The V40 hit the road again for nearly every holiday weekend thereafter: Christmas in Connecticut, northern Michigan for President's Day, upstate New York to collect Easter eggs, and Indianapolis for the Indy 500 during Memorial Day. In March, a family of three made a 2000-mile round trip to Texas, averaging an impressive 30 mpg, and their biggest complaint was the existence of only one twelve-volt plug. A kid's gotta listen to his own CD player, dontcha know.
Whenever there was more than one person in the V40, the car was taken to task for its lack of cup holders. When the one front-seat holder that did exist was in use, it covered the climate controls as well as the in-dash CD slot. Strangely, the V40 has two controls for the driver's power window: one on the door and one on the center console with the other three. We couldn't help but wonder if there might be room for a second cup holder down there if the redundancy were eliminated. During a midsummer trip to Death Valley, a photographer solved the problem with an 89-cent cup holder that hung from the window ledge.
The V40 was fairly reliable and didn't cost much to maintain, but by its last quarter, we all agreed that it was feeling every one of its 32,000 miles. Still, there were only two significant mechanical problems. At 10,000 miles, the steering wheel clunked during sharp right-hand turns. The dealer found that the steering column was too short, causing a steeper angle on the steering shafts and putting too much pressure on the steering knuckle, making the knuckle bind. The service writer seemed quite familiar with the problem; it was fixed under warranty by loosening the knuckle, adjusting the countershaft, and torquing it back down. Then, starting at about 22,000 miles, it was impossible to shift the V40 out of park without depressing the "shift-lock override" button, not the usual procedure. The service folks found that the shift-lock switch, which locks the transmission until the brake pedal is pushed, had fallen out of its mounting bracket. They snapped it back into place but not without improperly replacing the gear-selector trim surround, which necessitated another trip to the dealer.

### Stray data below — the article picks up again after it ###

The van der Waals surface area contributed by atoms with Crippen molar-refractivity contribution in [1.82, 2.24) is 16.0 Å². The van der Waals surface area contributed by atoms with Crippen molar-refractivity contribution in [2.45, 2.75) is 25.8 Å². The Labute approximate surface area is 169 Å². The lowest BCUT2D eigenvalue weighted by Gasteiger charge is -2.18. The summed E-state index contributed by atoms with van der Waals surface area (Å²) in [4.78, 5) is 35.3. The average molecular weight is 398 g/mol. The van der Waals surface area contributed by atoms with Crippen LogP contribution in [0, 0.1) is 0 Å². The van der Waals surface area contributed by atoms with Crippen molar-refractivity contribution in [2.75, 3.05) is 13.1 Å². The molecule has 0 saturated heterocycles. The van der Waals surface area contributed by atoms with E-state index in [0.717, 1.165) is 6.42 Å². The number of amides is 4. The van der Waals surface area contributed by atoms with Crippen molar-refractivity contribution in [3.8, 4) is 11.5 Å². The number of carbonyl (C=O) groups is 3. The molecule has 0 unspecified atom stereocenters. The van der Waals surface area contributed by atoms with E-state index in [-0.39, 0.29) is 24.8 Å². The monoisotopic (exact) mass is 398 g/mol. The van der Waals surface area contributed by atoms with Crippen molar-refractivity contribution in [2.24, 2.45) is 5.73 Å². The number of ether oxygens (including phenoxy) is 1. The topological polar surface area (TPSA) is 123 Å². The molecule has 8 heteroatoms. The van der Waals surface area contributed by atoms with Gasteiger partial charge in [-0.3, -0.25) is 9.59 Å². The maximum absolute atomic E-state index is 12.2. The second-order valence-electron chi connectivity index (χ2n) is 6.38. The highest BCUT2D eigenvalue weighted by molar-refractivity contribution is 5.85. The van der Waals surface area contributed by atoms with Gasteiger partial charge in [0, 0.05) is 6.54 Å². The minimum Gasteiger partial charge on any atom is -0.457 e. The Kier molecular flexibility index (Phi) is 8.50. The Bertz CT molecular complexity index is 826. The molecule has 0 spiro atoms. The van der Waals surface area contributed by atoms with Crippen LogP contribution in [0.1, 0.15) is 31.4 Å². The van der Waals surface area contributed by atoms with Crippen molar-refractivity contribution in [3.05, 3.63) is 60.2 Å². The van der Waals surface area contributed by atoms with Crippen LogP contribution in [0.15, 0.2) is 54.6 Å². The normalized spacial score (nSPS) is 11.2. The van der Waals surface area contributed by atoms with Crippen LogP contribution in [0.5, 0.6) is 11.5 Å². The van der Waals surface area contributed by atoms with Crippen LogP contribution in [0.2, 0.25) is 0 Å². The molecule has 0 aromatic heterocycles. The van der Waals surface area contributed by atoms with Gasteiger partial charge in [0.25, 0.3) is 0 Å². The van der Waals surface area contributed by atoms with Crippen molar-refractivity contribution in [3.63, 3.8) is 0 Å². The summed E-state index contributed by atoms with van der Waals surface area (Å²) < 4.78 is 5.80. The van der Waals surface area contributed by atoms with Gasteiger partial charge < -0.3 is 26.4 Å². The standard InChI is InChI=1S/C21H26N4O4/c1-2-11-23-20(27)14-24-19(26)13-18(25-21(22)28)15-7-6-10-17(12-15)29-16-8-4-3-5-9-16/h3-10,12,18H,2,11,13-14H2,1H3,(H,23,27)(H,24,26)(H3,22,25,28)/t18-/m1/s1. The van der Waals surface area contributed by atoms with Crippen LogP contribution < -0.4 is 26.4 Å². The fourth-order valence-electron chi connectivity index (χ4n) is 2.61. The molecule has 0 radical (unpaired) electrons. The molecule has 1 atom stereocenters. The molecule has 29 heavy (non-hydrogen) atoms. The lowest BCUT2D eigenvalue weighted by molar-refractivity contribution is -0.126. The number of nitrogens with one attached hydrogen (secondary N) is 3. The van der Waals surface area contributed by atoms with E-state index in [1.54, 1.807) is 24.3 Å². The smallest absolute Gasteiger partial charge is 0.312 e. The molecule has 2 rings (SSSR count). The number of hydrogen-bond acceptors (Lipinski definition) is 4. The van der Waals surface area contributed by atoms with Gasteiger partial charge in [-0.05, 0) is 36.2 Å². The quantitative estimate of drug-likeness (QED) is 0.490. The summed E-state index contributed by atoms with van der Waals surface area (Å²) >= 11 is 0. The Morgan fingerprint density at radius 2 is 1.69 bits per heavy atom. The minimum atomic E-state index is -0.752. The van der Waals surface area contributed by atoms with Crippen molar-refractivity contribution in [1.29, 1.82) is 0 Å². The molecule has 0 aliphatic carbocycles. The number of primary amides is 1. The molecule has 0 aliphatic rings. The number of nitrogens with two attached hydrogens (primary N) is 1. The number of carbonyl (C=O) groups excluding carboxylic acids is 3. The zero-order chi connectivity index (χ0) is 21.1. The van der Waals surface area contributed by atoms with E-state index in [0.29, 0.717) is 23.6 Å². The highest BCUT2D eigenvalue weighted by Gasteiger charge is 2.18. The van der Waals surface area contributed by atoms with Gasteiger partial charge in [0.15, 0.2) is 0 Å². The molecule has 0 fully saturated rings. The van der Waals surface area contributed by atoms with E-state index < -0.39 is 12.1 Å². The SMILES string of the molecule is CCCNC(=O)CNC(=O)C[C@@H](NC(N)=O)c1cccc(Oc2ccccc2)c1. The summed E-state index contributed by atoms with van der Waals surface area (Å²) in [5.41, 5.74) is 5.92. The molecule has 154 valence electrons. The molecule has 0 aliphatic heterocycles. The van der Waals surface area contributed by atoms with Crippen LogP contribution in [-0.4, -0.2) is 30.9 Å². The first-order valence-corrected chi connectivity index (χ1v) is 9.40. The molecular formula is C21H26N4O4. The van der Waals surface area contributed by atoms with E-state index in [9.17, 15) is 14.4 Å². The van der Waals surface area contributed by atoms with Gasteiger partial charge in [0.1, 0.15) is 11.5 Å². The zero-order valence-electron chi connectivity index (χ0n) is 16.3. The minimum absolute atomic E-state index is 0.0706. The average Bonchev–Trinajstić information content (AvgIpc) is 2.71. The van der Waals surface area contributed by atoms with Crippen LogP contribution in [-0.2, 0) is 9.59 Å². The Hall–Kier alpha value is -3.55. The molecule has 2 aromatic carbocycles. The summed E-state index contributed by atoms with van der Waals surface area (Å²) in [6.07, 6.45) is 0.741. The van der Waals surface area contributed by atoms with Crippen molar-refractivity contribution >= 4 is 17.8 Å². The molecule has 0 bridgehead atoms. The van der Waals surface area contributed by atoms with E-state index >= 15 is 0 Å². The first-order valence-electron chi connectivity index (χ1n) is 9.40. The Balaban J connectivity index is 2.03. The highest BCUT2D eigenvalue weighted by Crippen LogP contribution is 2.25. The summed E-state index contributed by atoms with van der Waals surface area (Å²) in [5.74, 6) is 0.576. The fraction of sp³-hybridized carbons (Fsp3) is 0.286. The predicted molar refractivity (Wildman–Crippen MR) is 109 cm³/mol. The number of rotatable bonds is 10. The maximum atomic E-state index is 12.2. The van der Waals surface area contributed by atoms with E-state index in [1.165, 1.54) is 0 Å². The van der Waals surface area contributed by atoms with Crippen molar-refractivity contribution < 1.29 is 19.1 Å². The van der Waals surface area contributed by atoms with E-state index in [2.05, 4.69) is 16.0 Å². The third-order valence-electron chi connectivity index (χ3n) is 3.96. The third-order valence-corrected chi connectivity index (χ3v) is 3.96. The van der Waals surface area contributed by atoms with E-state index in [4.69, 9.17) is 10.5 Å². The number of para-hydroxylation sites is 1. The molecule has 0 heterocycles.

The front-wheel-drive V40 and S40 have a standard 160-bhp, 1.9-liter turbo-charged four-cylinder engine mated to a four-speed automatic transmission. A manual gearbox is annoyingly unavailable. In general, we were happy, but hardly thrilled, with the powertrain performance. Turbo response was progressive, with little lag, and there was sufficient low-down torque. The standard four-speed automatic, according to Mark Gillies, was "responsive to part-throttle kickdown," and Michael Jordan said it provided "soft, well-managed shifts." "The power delivery is quite linear for a turbo four," chimed in Matt Phenix. Our Texas travelers were "impressed by the engine, which made it easy to merge into traffic and pass." But contributor Kirk Seaman dissented: "The drivetrain is less than enthusiastic, and the transmission is reluctant to downshift." At 19,604 miles, another tester noted: "There's little exhilaration in driving this car, but the grip is good when you push it, and the steering is nicely weighted." And yet another had this to say: "This is not my father's milk-chocolate brown '81 240. That was a tank, whereas the V40 feels smooth and sleek to drive, and the turbo is great for passing on the freeway."
Although the V40 is a perfectly competent car--a very good car, even--nothing about its dynamic performance stood out, grabbed us, and said, "Drive me!" The V40 isn't an enthusiast's car, and it's not a Volvo enthusiast's car. Its interior looked like a Volvo, and the seats were definitely Volvo, but, overall, the car didn't have the quirky character one expects of a Volvo. It felt like a Mitsubishi masquerading as a Volvo, which is what it is.